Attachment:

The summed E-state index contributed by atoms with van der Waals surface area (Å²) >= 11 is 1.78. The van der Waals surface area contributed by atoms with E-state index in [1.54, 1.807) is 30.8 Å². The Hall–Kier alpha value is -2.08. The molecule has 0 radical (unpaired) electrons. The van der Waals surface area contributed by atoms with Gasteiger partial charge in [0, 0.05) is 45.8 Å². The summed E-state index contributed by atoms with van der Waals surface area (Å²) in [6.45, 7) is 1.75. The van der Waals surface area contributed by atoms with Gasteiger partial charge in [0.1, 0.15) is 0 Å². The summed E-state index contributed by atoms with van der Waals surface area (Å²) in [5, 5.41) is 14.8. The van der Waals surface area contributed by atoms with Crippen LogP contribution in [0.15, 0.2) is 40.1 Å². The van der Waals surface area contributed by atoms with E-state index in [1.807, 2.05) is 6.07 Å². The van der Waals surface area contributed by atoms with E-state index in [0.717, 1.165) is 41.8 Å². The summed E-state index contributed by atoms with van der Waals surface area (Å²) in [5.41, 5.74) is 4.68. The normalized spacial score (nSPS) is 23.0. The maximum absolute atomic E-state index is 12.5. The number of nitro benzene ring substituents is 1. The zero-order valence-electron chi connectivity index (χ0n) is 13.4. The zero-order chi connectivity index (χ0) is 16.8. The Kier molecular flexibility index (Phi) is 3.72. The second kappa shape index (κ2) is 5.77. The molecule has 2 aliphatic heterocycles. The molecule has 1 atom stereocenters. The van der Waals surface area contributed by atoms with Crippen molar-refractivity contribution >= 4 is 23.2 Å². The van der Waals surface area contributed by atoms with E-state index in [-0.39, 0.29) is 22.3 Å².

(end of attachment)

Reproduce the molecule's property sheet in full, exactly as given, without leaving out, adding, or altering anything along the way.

The summed E-state index contributed by atoms with van der Waals surface area (Å²) >= 11 is 1.78. The van der Waals surface area contributed by atoms with E-state index in [1.54, 1.807) is 30.8 Å². The Hall–Kier alpha value is -2.08. The molecule has 0 radical (unpaired) electrons. The van der Waals surface area contributed by atoms with Gasteiger partial charge in [0, 0.05) is 45.8 Å². The summed E-state index contributed by atoms with van der Waals surface area (Å²) in [6.45, 7) is 1.75. The van der Waals surface area contributed by atoms with Gasteiger partial charge in [0.1, 0.15) is 0 Å². The summed E-state index contributed by atoms with van der Waals surface area (Å²) in [5, 5.41) is 14.8. The van der Waals surface area contributed by atoms with Crippen LogP contribution in [0.15, 0.2) is 40.1 Å². The van der Waals surface area contributed by atoms with E-state index in [1.807, 2.05) is 6.07 Å². The van der Waals surface area contributed by atoms with E-state index in [0.717, 1.165) is 41.8 Å². The summed E-state index contributed by atoms with van der Waals surface area (Å²) in [5.41, 5.74) is 4.68. The normalized spacial score (nSPS) is 23.0. The maximum absolute atomic E-state index is 12.5. The number of nitro benzene ring substituents is 1. The zero-order valence-electron chi connectivity index (χ0n) is 13.4. The zero-order chi connectivity index (χ0) is 16.8. The Kier molecular flexibility index (Phi) is 3.72. The second kappa shape index (κ2) is 5.77. The molecule has 2 aliphatic heterocycles. The molecule has 1 atom stereocenters. The van der Waals surface area contributed by atoms with Crippen molar-refractivity contribution >= 4 is 23.2 Å². The van der Waals surface area contributed by atoms with E-state index in [-0.39, 0.29) is 22.3 Å².